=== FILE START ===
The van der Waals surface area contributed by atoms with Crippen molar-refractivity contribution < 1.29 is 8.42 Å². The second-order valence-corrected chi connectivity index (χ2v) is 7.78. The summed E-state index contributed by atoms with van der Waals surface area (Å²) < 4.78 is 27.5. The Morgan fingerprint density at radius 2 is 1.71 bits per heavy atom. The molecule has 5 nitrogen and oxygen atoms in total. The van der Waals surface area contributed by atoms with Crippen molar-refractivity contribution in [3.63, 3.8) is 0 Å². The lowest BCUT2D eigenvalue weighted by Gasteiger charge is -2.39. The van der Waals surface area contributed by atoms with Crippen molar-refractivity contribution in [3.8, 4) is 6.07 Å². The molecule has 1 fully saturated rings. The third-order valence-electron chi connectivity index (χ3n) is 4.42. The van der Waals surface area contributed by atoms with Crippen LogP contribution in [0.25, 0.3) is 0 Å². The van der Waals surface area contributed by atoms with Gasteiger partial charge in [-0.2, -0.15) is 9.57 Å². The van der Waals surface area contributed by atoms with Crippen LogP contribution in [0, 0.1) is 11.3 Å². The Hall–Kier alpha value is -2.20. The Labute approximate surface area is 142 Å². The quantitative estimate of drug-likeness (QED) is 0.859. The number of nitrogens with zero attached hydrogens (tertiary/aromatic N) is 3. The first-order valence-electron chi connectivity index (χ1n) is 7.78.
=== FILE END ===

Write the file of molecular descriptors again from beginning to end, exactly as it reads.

The van der Waals surface area contributed by atoms with Crippen molar-refractivity contribution < 1.29 is 8.42 Å². The second-order valence-corrected chi connectivity index (χ2v) is 7.78. The summed E-state index contributed by atoms with van der Waals surface area (Å²) < 4.78 is 27.5. The Morgan fingerprint density at radius 2 is 1.71 bits per heavy atom. The molecule has 5 nitrogen and oxygen atoms in total. The van der Waals surface area contributed by atoms with Crippen molar-refractivity contribution in [3.63, 3.8) is 0 Å². The lowest BCUT2D eigenvalue weighted by Gasteiger charge is -2.39. The van der Waals surface area contributed by atoms with Crippen molar-refractivity contribution in [3.8, 4) is 6.07 Å². The molecule has 1 fully saturated rings. The third-order valence-electron chi connectivity index (χ3n) is 4.42. The van der Waals surface area contributed by atoms with Crippen LogP contribution in [0.25, 0.3) is 0 Å². The van der Waals surface area contributed by atoms with Gasteiger partial charge in [-0.2, -0.15) is 9.57 Å². The van der Waals surface area contributed by atoms with Crippen LogP contribution in [0, 0.1) is 11.3 Å². The Hall–Kier alpha value is -2.20. The Labute approximate surface area is 142 Å². The quantitative estimate of drug-likeness (QED) is 0.859. The number of nitrogens with zero attached hydrogens (tertiary/aromatic N) is 3. The first-order valence-electron chi connectivity index (χ1n) is 7.78.